How Do Y’All Break In Your New C&B Revolvers?

Discussion in 'Handguns' started by DevilsLuck, May 15, 2019.

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  1. May 16, 2019 #21

    Juice Jaws

    Juice Jaws

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    I agree with you, one of my six-guns does the same thing. Go shoot and enjoy, its not rocket science.
     
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  2. May 16, 2019 #22

    DevilsLuck

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    Tons of fun! I need to work on my dual-wield, single hand pistol craft though. I gotta perfect that twitch\flip that helps eject the spent caps. But all in all not bad. The new pistol is only hitting about2 inches high at fifteen paces. Running 25 grains of black powder. Even got 4 out of 6 on a 10” steelgong from 43 yards. Rested of course. But tons of fun! I need more shooting supplies. The weekend approaches.
     
    Last edited: May 16, 2019
  3. May 25, 2019 #23

    Rat

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    Glad you are aware of the flip while cocking the gun, to throw spent caps clear. So many guys drive themselves nutz trying to figure out why they get cap-jams, handling/shooting/cocking the pistol like a modern revolver. Some even make mechanical modifications to "fix" the "problem". !!! I bet the old timers who actually used the cap-n-ball pistols would be amazed to see modern shooters neglecting to flip the pistol back, while cocking. Having said that, I'm sure there are many range officers who would go into a panic, seeing someone flipping the pistol up and back while cocking, and would take issue with it.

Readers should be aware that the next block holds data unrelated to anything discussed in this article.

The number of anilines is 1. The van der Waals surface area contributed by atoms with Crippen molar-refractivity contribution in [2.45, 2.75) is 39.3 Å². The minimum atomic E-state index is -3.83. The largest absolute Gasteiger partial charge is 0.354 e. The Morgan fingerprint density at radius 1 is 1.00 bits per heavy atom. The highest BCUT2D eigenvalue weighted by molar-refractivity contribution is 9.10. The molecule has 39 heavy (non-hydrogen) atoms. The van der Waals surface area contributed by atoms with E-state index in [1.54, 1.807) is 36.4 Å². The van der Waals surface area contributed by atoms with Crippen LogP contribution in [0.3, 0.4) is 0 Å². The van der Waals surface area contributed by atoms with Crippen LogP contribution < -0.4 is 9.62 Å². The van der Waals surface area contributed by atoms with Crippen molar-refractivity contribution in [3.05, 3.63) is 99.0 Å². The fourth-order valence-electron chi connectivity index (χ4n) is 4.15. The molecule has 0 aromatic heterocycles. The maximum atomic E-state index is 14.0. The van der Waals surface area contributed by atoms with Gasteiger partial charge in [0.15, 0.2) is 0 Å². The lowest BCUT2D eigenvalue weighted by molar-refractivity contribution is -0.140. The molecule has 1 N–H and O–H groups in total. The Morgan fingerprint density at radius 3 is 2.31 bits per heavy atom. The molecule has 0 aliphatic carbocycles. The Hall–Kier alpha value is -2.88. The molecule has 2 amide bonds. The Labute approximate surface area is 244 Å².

4. May 26, 2019 #24

    DevilsLuck

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    Yeah it didn’t take me long to realize that I had to handle this thing differently than my cartridge revolvers. I wasn’t sure if that twitch was “correct” form, or a sanctioned method of handling the pistol; but it definitely works.
    As for the range officer? That would be me... I have shooting ranges on my property. One of my porches has been modified into a shooting bench. 0-250 yards.